HiRISE Updates Week of 2017 Apr 24

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HiRISE Updates Week of 2017 Apr 24

Postby bystander » Fri Apr 28, 2017 3:33 pm

Alfred McEwen wrote:
How Old are Martian Gullies? (PSP_002293_1450)

Gullies eroded into the steep inner slope of an impact crater at this location appear perfectly pristine. Although at first glance it may appear that there are craters superimposed on the gully fans, inspection of HiRISE stereo coverage shows that the craters lie only on the pre-gully terrain.

Distinctive colors in the gully channels and alcoves offer another indication of youth and recent activity. The pre-gully landscape is covered by secondary craters from nearby Gasa Crater, estimated to be about 1 million years old. Although some have suggested that the Martian gullies are also about a million years old and formed in a different environment, we now know that they are continuing to form today.

Kristin Block wrote:
Windblown Sand in Ganges Chasma (ESP_019507_1725)

Dark, windblown sand covers intricate sedimentary rock layers in this image from Ganges Chasma, a canyon in the Valles Marineris system.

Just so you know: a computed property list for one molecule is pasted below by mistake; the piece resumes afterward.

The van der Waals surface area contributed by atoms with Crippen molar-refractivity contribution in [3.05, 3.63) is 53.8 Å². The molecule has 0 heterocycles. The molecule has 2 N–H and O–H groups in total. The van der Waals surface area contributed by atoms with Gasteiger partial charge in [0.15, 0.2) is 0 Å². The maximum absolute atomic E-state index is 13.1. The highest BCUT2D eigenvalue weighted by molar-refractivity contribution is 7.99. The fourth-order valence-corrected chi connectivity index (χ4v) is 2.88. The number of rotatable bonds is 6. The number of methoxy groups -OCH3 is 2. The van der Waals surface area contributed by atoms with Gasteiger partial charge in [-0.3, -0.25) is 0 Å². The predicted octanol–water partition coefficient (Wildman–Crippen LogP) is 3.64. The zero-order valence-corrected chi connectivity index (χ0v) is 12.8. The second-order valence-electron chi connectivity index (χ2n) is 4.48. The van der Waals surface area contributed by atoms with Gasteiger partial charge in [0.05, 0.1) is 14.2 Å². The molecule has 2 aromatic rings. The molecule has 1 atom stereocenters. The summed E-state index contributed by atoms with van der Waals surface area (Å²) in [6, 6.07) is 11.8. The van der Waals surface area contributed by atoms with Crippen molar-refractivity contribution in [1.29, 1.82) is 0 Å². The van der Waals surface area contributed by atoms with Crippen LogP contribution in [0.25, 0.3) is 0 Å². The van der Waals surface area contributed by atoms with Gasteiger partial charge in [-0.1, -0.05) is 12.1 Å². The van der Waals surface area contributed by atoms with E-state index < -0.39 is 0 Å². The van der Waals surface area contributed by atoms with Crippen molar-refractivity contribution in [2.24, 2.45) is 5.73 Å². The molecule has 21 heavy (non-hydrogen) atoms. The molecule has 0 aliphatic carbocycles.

These features are at once familiar and unusual to those familiar with Earth's beaches and deserts. Most sand dunes on Earth are made of silica-rich sand, giving them a light color; these Martian dunes owe their dark color to the iron and magnesium-rich sand found in the region.

Kristin Block wrote:
A Volcanic Fissure (ESP_019391_1960)

Although Mars is known for having the largest volcano in our Solar System, Olympus Mons, we also find small-scale volcanic features on its surface.

This fissure, less than 500 meters across at its widest point, lies in the Tharsis region and is believed to be a vent from which lava flowed in ancient eruptions.

The total volume of lava released from this fissure is much less than what would erupt from nearby volcanoes, but the mark left on the landscape is dramatic nonetheless.

This is a stereo pair with ESP_019325_1960.

Alfred McEwen wrote:
Gullies with Color Anomalies (ESP_013944_1345)

This is an oblique view of gully deposits from the steep slope of an impact crater.

The deposits with anomalous (bluish) colors may reveal very recent activity, not yet homogenized by dust deposition, or there may be sand preferentially trapped in some places to give this appearance.

This is a stereo pair with ESP_013667_1345.

Credit: NASA/JPL-Caltech/University of Arizona

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